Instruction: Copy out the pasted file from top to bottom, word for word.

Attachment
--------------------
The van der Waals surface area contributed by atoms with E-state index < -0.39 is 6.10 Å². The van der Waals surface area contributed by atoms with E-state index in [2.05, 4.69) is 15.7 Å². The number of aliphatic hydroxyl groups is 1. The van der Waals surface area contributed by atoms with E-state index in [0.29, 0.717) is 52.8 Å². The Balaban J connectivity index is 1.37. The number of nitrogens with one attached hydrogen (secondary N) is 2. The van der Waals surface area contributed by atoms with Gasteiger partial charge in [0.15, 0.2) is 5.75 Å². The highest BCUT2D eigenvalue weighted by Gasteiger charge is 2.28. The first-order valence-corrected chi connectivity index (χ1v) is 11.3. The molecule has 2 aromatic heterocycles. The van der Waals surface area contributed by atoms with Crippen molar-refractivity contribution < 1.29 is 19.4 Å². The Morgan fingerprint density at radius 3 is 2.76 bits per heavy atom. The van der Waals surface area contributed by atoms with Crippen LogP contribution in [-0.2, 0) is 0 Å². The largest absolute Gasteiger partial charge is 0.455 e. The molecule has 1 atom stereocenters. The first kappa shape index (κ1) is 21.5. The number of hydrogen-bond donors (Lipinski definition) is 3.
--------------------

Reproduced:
The van der Waals surface area contributed by atoms with E-state index < -0.39 is 6.10 Å². The van der Waals surface area contributed by atoms with E-state index in [2.05, 4.69) is 15.7 Å². The number of aliphatic hydroxyl groups is 1. The van der Waals surface area contributed by atoms with E-state index in [0.29, 0.717) is 52.8 Å². The Balaban J connectivity index is 1.37. The number of nitrogens with one attached hydrogen (secondary N) is 2. The van der Waals surface area contributed by atoms with Gasteiger partial charge in [0.15, 0.2) is 5.75 Å². The highest BCUT2D eigenvalue weighted by Gasteiger charge is 2.28. The first-order valence-corrected chi connectivity index (χ1v) is 11.3. The molecule has 2 aromatic heterocycles. The van der Waals surface area contributed by atoms with Crippen molar-refractivity contribution < 1.29 is 19.4 Å². The Morgan fingerprint density at radius 3 is 2.76 bits per heavy atom. The van der Waals surface area contributed by atoms with Crippen LogP contribution in [-0.2, 0) is 0 Å². The largest absolute Gasteiger partial charge is 0.455 e. The molecule has 1 atom stereocenters. The first kappa shape index (κ1) is 21.5. The number of hydrogen-bond donors (Lipinski definition) is 3.